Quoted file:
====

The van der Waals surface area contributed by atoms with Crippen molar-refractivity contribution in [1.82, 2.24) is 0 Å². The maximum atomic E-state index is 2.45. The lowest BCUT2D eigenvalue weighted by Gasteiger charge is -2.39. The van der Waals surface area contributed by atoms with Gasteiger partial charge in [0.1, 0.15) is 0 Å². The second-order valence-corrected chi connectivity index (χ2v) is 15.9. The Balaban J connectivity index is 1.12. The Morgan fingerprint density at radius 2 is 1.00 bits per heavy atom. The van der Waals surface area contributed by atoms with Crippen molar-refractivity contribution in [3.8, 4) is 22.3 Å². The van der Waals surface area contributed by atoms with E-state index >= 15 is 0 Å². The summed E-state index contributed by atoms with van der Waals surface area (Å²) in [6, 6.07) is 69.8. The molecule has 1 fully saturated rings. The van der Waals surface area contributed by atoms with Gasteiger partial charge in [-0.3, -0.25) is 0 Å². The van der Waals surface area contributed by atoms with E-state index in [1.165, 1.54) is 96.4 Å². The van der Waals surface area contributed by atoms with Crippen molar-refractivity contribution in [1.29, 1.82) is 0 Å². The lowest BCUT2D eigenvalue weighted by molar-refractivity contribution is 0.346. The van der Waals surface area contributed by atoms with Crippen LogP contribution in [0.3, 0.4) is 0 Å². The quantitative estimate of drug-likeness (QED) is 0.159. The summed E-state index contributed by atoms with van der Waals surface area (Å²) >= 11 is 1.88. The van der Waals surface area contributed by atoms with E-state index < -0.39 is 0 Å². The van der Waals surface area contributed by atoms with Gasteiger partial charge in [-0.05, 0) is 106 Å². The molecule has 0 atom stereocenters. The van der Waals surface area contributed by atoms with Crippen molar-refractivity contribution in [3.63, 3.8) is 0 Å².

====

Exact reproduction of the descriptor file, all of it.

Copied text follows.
The van der Waals surface area contributed by atoms with Crippen molar-refractivity contribution in [1.82, 2.24) is 0 Å². The maximum atomic E-state index is 2.45. The lowest BCUT2D eigenvalue weighted by Gasteiger charge is -2.39. The van der Waals surface area contributed by atoms with Gasteiger partial charge in [0.1, 0.15) is 0 Å². The second-order valence-corrected chi connectivity index (χ2v) is 15.9. The Balaban J connectivity index is 1.12. The Morgan fingerprint density at radius 2 is 1.00 bits per heavy atom. The van der Waals surface area contributed by atoms with Crippen molar-refractivity contribution in [3.8, 4) is 22.3 Å². The van der Waals surface area contributed by atoms with E-state index >= 15 is 0 Å². The summed E-state index contributed by atoms with van der Waals surface area (Å²) in [6, 6.07) is 69.8. The molecule has 1 fully saturated rings. The van der Waals surface area contributed by atoms with Gasteiger partial charge in [-0.3, -0.25) is 0 Å². The van der Waals surface area contributed by atoms with E-state index in [1.165, 1.54) is 96.4 Å². The van der Waals surface area contributed by atoms with Crippen molar-refractivity contribution in [1.29, 1.82) is 0 Å². The lowest BCUT2D eigenvalue weighted by molar-refractivity contribution is 0.346. The van der Waals surface area contributed by atoms with Crippen LogP contribution in [0.3, 0.4) is 0 Å². The quantitative estimate of drug-likeness (QED) is 0.159. The summed E-state index contributed by atoms with van der Waals surface area (Å²) >= 11 is 1.88. The van der Waals surface area contributed by atoms with E-state index < -0.39 is 0 Å². The van der Waals surface area contributed by atoms with Gasteiger partial charge in [-0.05, 0) is 106 Å². The molecule has 0 atom stereocenters. The van der Waals surface area contributed by atoms with Crippen molar-refractivity contribution in [3.63, 3.8) is 0 Å².